Doshi: Second point

Gupta: The second point is this; the governance is much beyond law. Disclosures are not only related to law.

Doshi: You say that there is no violation of regulation or law, DLF did not do anything legally incorrect?

Asher: Absolutely, because they were not the subsidiaries and they are not even covered under your AS 18.

Doshi: Which corner are you in?

Bhagat: I don’t think there are enough facts to say that DLF had control over the subsidiaries.

Doshi: I was wondering when I was reading this order saying how their lawyers allowed them to do this. Now I have a fairly good idea why the lawyers thought that there was nothing wrong with what went on.

Bhagat: In defence of any advisor working on this, I do not - if ultimately as an advisor working on a transaction whether as a lawyer or whether as a merchant banker on this- whether you would have a set of these facts in front of you. You would likely be told these entities have been sold and may you have looked at something.

Doshi: And wouldn't you check because you have to sign a certificate saying that this information is correct?

Bhagat: As either a lawyer or a merchant banker, you are not a forensic investigator where you are doing this kind of investigation. You are doing reasonable investigation.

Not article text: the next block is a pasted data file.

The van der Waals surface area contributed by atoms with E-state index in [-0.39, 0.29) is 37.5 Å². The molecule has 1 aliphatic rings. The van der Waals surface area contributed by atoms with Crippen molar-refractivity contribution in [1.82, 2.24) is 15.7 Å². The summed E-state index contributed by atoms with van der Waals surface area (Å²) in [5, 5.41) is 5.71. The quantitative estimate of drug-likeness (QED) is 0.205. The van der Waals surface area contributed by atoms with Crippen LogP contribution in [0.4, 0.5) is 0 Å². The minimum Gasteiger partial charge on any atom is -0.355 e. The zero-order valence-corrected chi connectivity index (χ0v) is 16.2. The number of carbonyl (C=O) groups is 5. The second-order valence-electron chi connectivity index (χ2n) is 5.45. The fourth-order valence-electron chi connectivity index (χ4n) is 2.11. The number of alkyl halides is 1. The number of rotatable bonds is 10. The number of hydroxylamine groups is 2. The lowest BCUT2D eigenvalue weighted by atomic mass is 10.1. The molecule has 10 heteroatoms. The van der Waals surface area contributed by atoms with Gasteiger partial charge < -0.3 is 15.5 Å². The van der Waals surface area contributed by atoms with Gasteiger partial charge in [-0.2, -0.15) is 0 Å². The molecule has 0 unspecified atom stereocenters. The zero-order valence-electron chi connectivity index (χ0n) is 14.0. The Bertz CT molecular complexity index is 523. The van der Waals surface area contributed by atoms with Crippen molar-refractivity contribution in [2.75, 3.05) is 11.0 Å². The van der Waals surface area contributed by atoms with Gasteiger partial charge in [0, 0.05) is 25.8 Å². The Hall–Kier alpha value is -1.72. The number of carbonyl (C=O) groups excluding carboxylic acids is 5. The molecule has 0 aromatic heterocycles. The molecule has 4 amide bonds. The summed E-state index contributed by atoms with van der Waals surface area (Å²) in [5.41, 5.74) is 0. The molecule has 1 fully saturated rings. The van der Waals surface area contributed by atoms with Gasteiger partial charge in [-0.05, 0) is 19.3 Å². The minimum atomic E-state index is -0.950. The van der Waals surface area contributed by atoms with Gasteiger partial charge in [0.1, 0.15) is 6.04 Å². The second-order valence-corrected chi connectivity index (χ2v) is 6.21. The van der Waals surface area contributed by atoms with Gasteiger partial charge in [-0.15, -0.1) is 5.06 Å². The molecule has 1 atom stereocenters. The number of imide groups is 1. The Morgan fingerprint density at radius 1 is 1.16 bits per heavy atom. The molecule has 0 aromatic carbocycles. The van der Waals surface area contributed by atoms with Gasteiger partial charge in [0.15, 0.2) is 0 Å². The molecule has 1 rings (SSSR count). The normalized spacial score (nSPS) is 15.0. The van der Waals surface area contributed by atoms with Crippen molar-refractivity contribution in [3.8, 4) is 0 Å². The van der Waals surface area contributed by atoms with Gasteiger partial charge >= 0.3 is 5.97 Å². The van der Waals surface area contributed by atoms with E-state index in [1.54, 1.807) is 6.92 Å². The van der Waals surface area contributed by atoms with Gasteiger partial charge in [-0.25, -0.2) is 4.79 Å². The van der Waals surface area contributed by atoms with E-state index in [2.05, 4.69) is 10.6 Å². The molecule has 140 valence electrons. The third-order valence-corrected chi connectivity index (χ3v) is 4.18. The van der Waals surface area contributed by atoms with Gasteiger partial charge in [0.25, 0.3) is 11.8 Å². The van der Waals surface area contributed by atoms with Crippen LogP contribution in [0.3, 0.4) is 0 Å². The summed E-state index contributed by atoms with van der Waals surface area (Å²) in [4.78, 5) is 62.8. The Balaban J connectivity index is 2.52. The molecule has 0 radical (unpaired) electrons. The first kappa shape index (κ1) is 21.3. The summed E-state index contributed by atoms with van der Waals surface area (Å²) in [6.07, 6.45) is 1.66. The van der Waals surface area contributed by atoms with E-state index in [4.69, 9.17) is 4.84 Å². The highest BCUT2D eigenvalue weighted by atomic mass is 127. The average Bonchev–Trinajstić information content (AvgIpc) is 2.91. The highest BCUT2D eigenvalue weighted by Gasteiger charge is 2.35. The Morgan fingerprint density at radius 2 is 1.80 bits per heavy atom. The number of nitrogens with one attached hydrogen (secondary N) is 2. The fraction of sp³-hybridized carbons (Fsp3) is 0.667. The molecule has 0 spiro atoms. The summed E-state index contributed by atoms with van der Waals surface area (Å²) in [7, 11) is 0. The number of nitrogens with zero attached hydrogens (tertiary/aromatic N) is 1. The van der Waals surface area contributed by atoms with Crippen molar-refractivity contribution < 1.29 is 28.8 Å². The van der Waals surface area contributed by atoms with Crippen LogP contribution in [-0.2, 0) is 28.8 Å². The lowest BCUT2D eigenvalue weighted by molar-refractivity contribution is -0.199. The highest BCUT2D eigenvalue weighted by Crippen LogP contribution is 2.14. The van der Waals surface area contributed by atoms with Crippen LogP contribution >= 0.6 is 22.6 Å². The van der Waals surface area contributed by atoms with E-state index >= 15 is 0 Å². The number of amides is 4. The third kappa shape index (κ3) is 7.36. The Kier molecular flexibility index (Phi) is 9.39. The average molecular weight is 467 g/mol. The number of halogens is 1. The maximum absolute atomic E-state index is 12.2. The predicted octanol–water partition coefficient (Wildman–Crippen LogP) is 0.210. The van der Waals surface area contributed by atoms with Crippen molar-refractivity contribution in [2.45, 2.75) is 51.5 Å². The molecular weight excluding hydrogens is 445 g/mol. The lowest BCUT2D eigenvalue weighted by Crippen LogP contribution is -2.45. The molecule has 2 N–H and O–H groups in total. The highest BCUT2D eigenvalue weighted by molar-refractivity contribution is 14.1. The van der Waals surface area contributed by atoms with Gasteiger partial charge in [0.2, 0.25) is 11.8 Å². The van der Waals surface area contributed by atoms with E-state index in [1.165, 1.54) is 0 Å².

Doshi: But don’t merchant bankers sign a certificate of due diligence?

Bhagat: Merchant bankers sign a certificate of due diligence. You have lawyers who assist them with due diligence.

Doshi: So in their due diligence if they saw over the course of 6-8 months that over 300 subsidiaries have been sold, you don’t think that the merchant banker would ask the question who brought these 300 subsidiaries. If DLF answered that these three women bought them, you don’t think the merchant banker would have asked the question who are these three women, don’t think that the merchant banker would ask the question Padmaja Sanka is the wife of the CFO of your company, how is it that she has bought one of these subsidiaries which controls the other 200. You don’t think that the merchant banker would have even queried any of this, don’t merchant bankers do this?

Bhagat: You are expected to do reasonable diligence.

Doshi: This is not part of reasonable diligence?

Bhagat: If the merchant banker had details about all this and had been told by the way, this is the source of funding by X&Y, this is how it is happening, maybe.

Doshi: So what due diligence do merchant bankers do if they don’t query anything, they only accept the facts that are given to them by the company- then that is not due diligence.